6,500 Darknet Sites down After Hosting Service Gets Hacked

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Blackhat hacker trying to do a cyberattack.
Daniel’s Hosting, a top darknet hosting service provider, has been hacked—bringing down thousands of darknet sites with it.

The users of the dark web have a lot fewer sites to visit. Hackers recently took control of about 6,500 darknet sites.

These attackers targeted Daniel’s Hosting, which is a top dark web host.

The hackers intended to access the hosting service and control it before deleting all its sites. They used Adminer and PHPMyAdmin to access the service.

Daniel’s Hosting

Daniel Winzen came up with the hosting service in 2013. His objective was to provide a private space for users to conduct legitimate business, unlike other sites on the dark web that can play the role of crime hubs.

Winzen’s service offered free accounts to users to reach dark web onion sites.

In 2017, Daniel’s Hosting became the largest dark web hosting services following the attack on Freedom Hosting II, the then leading darknet hosting service.

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Anonymous hackers breached the service and took down 10,000 sites with it.

This hosting service, however, was infamous for the unlawful activities it hosted, including child exploitation sites.

The Attack

After the attack was mounted on Daniel’s Hosting earlier this month, Winzen focused on assessing the server to find the loopholes that may have made the hack possible.

He was hoping to restart the hosting service after dealing with its vulnerability.

Winzen discovered that Daniel’s Hosting had a PHP zero-day loophole.

Russian PHP programmers were aware of this problem a month before the hack. Besides, this information also spread to other infosec and programming groups one day before the hackers breached the service.

Hacker with white mask.
Hackers recently took control of about 6,500 darknet sites. These attackers targeted Daniel’s Hosting, which is a top dark web host.

Additionally, Daniel’s Hosting availed its source code on GitHub. Therefore, the code was accessible to potential attackers to evaluate its loopholes.

Although it seems obvious that the hackers attacked Daniel’s Hosting using the PHP zero-day loophole, Winzen still has some reservations about that assumption.

He states that it would have been difficult for the attackers to use this weakness.

Winzen had set up all the configuration files containing details for accessing databases as read-only.

The hackers could not have had the permissions they needed to access the server using the vulnerability. Winzen, therefore, is still looking for other weaknesses that the hosting service may have had.

Winzen, however, reports that there is still some content that the hackers may not have accessed.

He states that the hackers seem to have only gained administrative database access rights. Some of Daniel’s Hosting’s files and accounts were separate from the hosting setup.

The remaining contents of the hosting service give Winzen a chance to restart the hosting service.

However, it may not be possible to recover what the sites contained. Unfortunately, due to the high level of privacy that the dark web upholds, there is no backup for the sites.

There are several suspects of the attack. The perpetrators may have been law enforcement and intelligence agencies, cybercrime groups, political activists or other interested parties.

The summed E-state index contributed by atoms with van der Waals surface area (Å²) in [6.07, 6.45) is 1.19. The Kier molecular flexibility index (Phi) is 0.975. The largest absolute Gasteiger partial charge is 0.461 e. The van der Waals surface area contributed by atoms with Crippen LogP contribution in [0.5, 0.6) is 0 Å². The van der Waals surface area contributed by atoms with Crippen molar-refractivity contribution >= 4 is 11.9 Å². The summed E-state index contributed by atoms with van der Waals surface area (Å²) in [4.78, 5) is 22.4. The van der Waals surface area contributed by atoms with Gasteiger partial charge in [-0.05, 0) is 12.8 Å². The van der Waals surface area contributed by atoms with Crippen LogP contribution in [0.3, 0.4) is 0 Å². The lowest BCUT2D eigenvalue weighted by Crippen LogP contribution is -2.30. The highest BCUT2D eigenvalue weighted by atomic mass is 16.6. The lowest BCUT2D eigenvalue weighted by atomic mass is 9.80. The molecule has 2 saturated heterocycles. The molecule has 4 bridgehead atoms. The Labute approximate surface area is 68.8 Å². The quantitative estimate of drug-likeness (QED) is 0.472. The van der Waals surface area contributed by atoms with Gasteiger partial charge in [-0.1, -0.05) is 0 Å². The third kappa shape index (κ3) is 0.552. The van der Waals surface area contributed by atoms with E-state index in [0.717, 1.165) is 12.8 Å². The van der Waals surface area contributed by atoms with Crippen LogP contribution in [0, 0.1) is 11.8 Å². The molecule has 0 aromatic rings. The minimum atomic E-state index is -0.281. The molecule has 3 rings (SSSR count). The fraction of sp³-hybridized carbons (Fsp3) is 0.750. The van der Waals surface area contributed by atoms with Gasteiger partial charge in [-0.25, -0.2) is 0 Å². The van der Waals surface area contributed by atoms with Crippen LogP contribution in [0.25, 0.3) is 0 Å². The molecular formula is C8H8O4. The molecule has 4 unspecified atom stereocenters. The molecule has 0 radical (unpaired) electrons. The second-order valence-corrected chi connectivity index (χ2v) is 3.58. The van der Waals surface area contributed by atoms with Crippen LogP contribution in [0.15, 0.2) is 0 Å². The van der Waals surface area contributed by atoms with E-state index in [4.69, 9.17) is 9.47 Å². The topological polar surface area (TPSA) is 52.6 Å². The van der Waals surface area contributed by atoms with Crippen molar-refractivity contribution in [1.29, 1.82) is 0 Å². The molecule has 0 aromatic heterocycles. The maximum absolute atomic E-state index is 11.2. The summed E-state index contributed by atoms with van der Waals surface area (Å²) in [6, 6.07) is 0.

The Central Intelligence Agency is also part of the list of suspects. Each of these parties may have had a motive for the hack.

Why Hackers Have Been Targeting the Dark Web

Man typing on laptop.
The hackers intended to access the hosting service and control it before deleting all its sites. They used Adminer and PHPMyAdmin to access the service

Hackers have made more than one attempt to get rid of darknet sites. A more serious incident than the most recent one was that of Freedom Hosting II, as mentioned above.

Hackers often attempt to reduce the level of some of the more dark and nefarious activities that take place on the dark web.

For instance, Freedom Hosting II hosted child exploitation material in spite of its public declaration of zero-tolerance for the same.

The Anonymous hacker behind Freedom Hosting II’s takedown later specified that the attack was due to the hosting service’s misconduct.

In a more recent event, hackers launched an attack on Deep Hosting. The server had hundreds of sites on the dark web.

Instead of completely taking down the hosting service, the attackers only got rid of 91 of its websites. These sites provided platforms for the trade of stolen goods and drugs.

It is unclear, nonetheless, what exactly Daniel’s Hosting’s sites contained. Among the items it hosted, however, include political blogs and malware operations.

Although it is now impossible to determine the legitimacy of the hosting service after the hack, its availability on GitHub gives some proof that Daniel’s Hosting was transparent.

It would be unusual for a service hosting illegal activity to publicize its presence.

The motive for the attack on the hosting service remains a mystery as there is no explicit evidence tying Daniel’s Hosting to criminal activity.

Rival hosting services, however, may have perpetrated the attack, seeing how competitive the service was.

The dark has built its name as a platform for all sorts of private activity—lawful or not. Criminals have been using the dark web for such acts as the illicit sale and purchase of weapons and drugs, murder, child abuse and hate crimes.

It is, thus, difficult for darknet hosting services that only allow legitimate business to detach themselves from this reputation.

M.H.

I am an analyst reporter with interest in current technology. Writing allows me to gain more knowledge and share it with others.
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